Publication Date


Advisor(s) - Committee Chair

Dr. Bruce Schulte (Director), Dr. Cheryl Davis, Dr. Michael Stokes

Degree Program

Department of Biology

Degree Type

Master of Science


Nutritional and energetic needs of female mammals depend upon size or reproductive investment and shape individual activity budgets and behavioral patterns. To maximize nutritional and energetic intake females may increase time allocated to foraging or access resources through risk-prone behaviors, represented as aggression or leadership. Conversely, to minimize nutritional and energetic spending females may engage in risk-averse activities such as resting or nonaggressive social interactions. Females with the highest needs should exhibit activities and behaviors that facilitate the greatest nutritional and energetic returns or highest metabolic savings. The propensity for risk-prone behaviors may be greater among older as well as lactating females. Older individuals tend to be larger and more experienced than younger conspecifics. Moreover, lactating females are under substantially greater energetic, nutritional and water stresses than nonlactating individuals. Therefore, to fulfill greater nutritional and energetic needs, older and lactating females may allocate more time to foraging or rest or be more assertive during search for and defense of resources. I assessed the relative effects of age, reproductive condition and sex of nursing offspring on activity budgets, the frequency of risk-prone and risk-averse behaviors such as leadership propensity, and chemosensory inspection of the surroundings in female African savanna elephants (Loxodonta africana africana). To quantify activities and behavioral patterns I used focal animal sampling with continuous recording. I determined leadership by the position in a mobile herd, where the first and last positions were considered as ends, and the center was considered as a middle position. I discovered that older females stood more, were more aggressive, socialized less and traveled closer to the end of a traveling group than younger females. Females that were lactating spent more time foraging, were more aggressive and engaged in nonaggressive social interactions less frequently than their nonlactating conspecifics. Finally, females nursing female calves spent more time foraging than females nursing male calves, but the latter spent more time nursing and standing. These results elucidate how individual nutritional and energetic needs influence the activity budgets as well as the propensity to exhibit risk-prone and riskaverse behaviors in female elephants and thus add to a body of work examining mammalian female activity budgets shaped by individual differences such as age and reproductive condition.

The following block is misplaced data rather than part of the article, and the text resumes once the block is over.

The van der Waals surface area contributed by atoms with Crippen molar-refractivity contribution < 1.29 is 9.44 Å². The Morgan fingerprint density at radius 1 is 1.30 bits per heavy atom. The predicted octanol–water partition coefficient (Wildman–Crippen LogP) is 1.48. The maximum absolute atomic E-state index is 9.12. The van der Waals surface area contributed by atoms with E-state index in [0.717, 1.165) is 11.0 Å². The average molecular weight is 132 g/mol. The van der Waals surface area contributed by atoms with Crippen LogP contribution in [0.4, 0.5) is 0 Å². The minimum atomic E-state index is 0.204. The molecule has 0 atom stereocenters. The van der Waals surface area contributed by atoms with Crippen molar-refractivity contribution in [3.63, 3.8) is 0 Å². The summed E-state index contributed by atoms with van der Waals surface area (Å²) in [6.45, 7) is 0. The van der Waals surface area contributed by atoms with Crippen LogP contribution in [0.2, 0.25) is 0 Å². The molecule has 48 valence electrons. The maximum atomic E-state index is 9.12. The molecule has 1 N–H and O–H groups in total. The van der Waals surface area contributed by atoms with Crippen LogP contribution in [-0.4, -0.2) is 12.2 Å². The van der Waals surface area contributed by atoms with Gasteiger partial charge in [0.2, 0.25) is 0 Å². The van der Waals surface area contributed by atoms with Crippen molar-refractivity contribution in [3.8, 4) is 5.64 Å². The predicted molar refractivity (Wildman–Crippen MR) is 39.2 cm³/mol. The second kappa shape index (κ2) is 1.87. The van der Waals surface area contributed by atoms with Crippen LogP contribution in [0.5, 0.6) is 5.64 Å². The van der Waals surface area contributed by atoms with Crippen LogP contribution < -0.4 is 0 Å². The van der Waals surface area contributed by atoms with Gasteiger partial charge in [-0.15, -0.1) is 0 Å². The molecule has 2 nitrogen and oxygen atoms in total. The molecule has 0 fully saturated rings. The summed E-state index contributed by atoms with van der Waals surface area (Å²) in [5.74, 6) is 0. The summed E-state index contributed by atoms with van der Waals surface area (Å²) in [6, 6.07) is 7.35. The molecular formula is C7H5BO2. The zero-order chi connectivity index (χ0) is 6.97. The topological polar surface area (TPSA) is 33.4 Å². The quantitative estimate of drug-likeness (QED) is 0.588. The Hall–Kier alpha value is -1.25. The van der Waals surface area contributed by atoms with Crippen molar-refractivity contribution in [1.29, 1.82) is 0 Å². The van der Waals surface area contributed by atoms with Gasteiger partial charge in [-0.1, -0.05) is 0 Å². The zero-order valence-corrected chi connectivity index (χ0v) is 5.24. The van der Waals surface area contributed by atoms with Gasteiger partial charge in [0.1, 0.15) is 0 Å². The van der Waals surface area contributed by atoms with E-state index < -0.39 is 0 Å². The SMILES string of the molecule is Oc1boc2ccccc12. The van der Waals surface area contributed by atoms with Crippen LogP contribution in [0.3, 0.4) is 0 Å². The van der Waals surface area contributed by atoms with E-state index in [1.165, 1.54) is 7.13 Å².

Life Sciences | Other Animal Sciences | Other Nutrition